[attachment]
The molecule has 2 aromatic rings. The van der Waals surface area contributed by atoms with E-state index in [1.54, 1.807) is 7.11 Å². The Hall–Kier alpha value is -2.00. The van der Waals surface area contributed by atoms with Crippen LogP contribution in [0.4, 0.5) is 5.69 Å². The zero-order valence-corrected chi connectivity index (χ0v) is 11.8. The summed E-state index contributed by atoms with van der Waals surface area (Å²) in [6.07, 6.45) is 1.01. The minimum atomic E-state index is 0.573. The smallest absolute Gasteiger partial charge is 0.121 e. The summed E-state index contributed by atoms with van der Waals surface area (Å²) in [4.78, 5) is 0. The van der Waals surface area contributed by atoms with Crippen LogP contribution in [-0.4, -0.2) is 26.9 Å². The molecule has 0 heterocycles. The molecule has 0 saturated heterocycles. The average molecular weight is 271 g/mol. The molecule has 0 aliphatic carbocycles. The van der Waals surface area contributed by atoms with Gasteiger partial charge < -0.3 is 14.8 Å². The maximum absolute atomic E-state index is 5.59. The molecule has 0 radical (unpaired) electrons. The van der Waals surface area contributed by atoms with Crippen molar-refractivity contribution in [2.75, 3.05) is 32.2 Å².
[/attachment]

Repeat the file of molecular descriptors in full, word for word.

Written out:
The molecule has 2 aromatic rings. The van der Waals surface area contributed by atoms with E-state index in [1.54, 1.807) is 7.11 Å². The Hall–Kier alpha value is -2.00. The van der Waals surface area contributed by atoms with Crippen LogP contribution in [0.4, 0.5) is 5.69 Å². The zero-order valence-corrected chi connectivity index (χ0v) is 11.8. The summed E-state index contributed by atoms with van der Waals surface area (Å²) in [6.07, 6.45) is 1.01. The minimum atomic E-state index is 0.573. The smallest absolute Gasteiger partial charge is 0.121 e. The summed E-state index contributed by atoms with van der Waals surface area (Å²) in [4.78, 5) is 0. The van der Waals surface area contributed by atoms with Crippen LogP contribution in [-0.4, -0.2) is 26.9 Å². The molecule has 0 heterocycles. The molecule has 0 saturated heterocycles. The average molecular weight is 271 g/mol. The molecule has 0 aliphatic carbocycles. The van der Waals surface area contributed by atoms with Gasteiger partial charge < -0.3 is 14.8 Å². The maximum absolute atomic E-state index is 5.59. The molecule has 0 radical (unpaired) electrons. The van der Waals surface area contributed by atoms with Crippen molar-refractivity contribution in [2.75, 3.05) is 32.2 Å².